On Tue, Feb 2, 2016 at 8:51 AM, Dan Williams <dan.j.williams(a)intel.com> wrote:
On Tue, Feb 2, 2016 at 12:05 AM, Jared Hulbert
> Well... as CONFIG_BLOCK was not required with filemap_xip.c for a
> decade. This CONFIG_BLOCK dependency is a result of an incremental
> feature from a certain point of view ;)
> The obvious 'driver' is physical RAM without a particular driver.
> Remember please I'm talking about embedded. RAM measured in MiB and
> funky one off hardware etc. In the embedded world there are lots of
> ways that persistent memory has been supported in device specific ways
> without the new fancypants NFIT and Intel instructions,so frankly
> they don't fit in the PMEM stuff. Maybe they could be supported in
> PMEM but not without effort to bring embedded players to the table.
Not sure what you're trying to say here. An ACPI NFIT only feeds the
generic libnvdimm device model. You don't need NFIT to get pmem.
Right... I'm just not seeing how the libnvdimm device model fits, is
relevant, or useful to a persistent SRAM in embedded. Therefore I
don't see some of the user will have a driver.
> The other drivers are the MTD drivers, probably as read-only for
> But the paradigm there isn't so different from what PMEM looks like
> with asymmetric read/write capabilities.
> The filesystem I'm concerned with is AXFS
> Which I've been planning on trying to merge again due to a recent
> resurgence of interest. The device model for AXFS is... weird. It
> can use one or two devices at a time of any mix of NOR MTD, NAND MTD,
> block, and unmanaged physical memory. It's a terribly useful model
> for embedded. Anyway AXFS is readonly so hacking in a read only
> dax_fault_nodev() and dax_file_read() would work fine, looks easy
> enough. But... it would be cool if similar small embedded focused RW
> filesystems were enabled.
Are those also out of tree?
Of course. Merging embedded filesystems is little merging regular
filesystems except 98% of you reviewers don't want it merged.
> I don't expect you to taint DAX with design requirements for
> stuff that it wasn't built for, nobody ends up happy in that case.
> However, if enabling the filesystem to manage the bdev_direct_access()
> interactions solves some of the "alternate device" problems you are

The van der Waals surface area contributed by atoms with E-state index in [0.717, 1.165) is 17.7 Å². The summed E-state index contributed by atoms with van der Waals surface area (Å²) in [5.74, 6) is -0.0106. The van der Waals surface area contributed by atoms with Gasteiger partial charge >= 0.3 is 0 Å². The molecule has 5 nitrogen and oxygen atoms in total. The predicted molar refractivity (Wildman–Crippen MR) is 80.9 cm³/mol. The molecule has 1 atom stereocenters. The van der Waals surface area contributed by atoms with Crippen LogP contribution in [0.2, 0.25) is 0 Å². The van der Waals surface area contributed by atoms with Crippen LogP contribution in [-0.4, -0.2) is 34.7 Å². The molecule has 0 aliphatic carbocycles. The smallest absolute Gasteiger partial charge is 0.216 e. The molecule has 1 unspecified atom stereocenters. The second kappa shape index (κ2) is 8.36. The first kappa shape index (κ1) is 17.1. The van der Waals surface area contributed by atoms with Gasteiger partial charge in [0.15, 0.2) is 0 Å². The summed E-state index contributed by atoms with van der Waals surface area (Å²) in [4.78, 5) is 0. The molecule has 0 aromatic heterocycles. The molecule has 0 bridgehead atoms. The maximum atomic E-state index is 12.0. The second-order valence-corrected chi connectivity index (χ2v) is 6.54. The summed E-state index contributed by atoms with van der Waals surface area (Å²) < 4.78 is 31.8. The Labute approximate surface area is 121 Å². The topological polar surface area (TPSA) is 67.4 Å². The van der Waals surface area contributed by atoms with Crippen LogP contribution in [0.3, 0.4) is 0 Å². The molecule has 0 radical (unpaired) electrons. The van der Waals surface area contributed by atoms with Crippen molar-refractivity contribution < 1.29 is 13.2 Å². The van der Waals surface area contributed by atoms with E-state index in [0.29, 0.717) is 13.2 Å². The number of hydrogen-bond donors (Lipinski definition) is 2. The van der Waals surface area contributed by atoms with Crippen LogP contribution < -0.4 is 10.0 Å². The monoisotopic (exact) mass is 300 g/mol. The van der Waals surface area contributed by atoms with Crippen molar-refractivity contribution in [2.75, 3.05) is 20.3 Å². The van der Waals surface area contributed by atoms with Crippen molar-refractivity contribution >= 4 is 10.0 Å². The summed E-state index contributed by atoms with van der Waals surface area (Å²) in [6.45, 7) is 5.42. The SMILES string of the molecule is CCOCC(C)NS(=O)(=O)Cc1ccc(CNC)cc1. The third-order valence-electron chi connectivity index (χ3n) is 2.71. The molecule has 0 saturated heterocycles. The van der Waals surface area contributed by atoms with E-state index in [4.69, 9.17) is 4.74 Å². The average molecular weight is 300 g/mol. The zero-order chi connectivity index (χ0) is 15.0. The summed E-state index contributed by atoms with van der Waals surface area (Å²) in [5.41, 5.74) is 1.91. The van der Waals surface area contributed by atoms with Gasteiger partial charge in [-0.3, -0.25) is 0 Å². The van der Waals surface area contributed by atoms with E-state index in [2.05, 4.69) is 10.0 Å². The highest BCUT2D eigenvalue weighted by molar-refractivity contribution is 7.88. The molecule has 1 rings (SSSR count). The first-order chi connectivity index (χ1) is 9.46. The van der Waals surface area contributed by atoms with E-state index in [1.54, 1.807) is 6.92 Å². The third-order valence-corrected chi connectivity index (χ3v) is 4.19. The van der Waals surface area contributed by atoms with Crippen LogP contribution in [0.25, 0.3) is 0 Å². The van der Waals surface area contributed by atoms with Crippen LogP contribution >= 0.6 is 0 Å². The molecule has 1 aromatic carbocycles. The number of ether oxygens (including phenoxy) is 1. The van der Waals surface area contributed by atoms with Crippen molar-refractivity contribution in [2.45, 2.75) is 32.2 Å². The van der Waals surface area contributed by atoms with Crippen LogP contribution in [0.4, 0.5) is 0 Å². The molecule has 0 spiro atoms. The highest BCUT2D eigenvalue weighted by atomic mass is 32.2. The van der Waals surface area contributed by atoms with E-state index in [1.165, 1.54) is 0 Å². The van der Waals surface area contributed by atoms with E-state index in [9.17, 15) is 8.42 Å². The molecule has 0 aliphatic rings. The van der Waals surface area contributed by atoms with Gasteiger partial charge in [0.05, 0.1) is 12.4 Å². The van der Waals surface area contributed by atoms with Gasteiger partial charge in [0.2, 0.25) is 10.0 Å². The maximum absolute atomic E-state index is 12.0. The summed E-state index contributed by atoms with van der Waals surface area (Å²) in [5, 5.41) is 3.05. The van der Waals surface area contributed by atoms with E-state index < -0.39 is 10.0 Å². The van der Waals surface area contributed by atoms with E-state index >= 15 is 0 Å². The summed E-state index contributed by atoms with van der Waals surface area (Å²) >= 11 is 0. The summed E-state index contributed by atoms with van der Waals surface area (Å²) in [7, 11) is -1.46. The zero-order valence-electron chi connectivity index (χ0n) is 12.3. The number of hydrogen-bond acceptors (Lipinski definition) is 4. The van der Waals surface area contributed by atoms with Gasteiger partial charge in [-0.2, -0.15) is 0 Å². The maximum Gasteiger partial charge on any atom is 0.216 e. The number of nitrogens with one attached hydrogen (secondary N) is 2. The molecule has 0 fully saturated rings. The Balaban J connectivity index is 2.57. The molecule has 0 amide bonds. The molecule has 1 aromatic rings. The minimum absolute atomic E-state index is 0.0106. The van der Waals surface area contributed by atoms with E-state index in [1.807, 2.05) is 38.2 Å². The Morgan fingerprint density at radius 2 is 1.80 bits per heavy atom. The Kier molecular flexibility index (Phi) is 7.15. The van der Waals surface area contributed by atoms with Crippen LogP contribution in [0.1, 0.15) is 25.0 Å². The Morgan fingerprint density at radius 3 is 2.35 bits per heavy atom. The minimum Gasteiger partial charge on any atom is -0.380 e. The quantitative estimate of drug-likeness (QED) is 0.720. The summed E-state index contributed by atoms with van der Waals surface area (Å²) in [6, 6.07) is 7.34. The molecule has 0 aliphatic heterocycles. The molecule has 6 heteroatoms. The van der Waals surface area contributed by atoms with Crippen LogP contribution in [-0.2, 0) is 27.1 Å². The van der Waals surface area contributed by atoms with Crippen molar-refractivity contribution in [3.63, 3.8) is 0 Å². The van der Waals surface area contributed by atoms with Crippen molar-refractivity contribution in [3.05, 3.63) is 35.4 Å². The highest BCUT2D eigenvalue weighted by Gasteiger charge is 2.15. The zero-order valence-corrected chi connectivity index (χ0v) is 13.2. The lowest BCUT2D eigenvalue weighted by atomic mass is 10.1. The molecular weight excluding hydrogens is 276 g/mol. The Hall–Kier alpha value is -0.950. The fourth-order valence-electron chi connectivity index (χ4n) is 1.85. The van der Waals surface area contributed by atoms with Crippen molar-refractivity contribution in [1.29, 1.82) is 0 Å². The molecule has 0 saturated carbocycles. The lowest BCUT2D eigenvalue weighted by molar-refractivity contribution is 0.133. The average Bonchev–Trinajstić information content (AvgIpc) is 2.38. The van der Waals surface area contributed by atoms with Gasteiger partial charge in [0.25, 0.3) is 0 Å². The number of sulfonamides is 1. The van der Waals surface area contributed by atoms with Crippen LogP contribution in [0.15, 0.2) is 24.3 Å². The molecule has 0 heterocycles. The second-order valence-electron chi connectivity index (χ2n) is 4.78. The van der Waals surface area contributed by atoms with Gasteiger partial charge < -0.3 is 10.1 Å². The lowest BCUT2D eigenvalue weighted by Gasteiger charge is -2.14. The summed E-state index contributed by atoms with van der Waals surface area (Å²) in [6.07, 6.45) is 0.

> discussing here, then there is a chance we can accommodate both.
> Sometimes that works.
> So... Forget CONFIG_BLOCK=n entirely I didn't want that to be the
> focus anyway. Does it help to support the weirder XFS and btrfs
> device models to enable the filesystem to handle the
> bdev_direct_access() stuff?
It's not clear that it does. We just clarified with xfs and ext4 that
we can really on get_blocks(). That solves the immediate concern with
IMO you're making DAX more complex by overly coupling to the bdev and
I think it could bite you later. I submit this rework of the radix
tree and confusion about where to get the real bdev as evidence. I'm
guessing that it won't be the last time. It's unnecessary to couple
it like this, and in fact is not how the vfs has been layered in the
The trouble with vfs work has been that it straddles the line between
mm and block, unfortunately that line is dark chasm with ill defined
boundaries. DAX is even more exciting because it's trying to duct
tape the filesystem even closer to the mm system, one could argue it's
actually in some respects enabling the filesystem to bypass the mm
code. On top of that DAX is designed to enable block based
filesystems to use RAM like devices.
Bolting the block device interface on to NVDIMM is a brilliant hack
and the right design choice, but it's still a hack. The upside is it
enables the reuse of all this glorious legacy filesystem code which
does a pretty amazing job of handling what the pmem device
applications need considering they were designed to manage data on
platters of slow spinning rust. How would DAX look like developed
with a filesystem purpose built for pmem?
To look at the the downside consider dax_fault(). Its called on a
fault to a user memory map, uses the filesystems get_block() to lookup
a sector so you can ask a block device to convert it to an address on
a DIMM. Come on, that's awkward. Everything around dax_fault() is
dripping with memory semantic interfaces, the dax_fault() call are
fundamentally about memory, the pmem calls are memory, the hardware is
memory, and yet it directly calls bdev_direct_access(). It's out of
The legacy vfs/mm code didn't have this layering problem either. Even
filemap_fault() that dax_fault() is modeled after doesn't call any
bdev methods directly, when it needs something it asks the filesystem
with a ->readpage(). The precedence is that you ask the filesystem
for what you need. Look at the get_bdev() thing you've concluded you
need. It _almost_ makes my point. I just happen to be of the opinion
that you don't actually want or need the bdev, you want the pfn/kaddr
so you can flush or map or memcpy().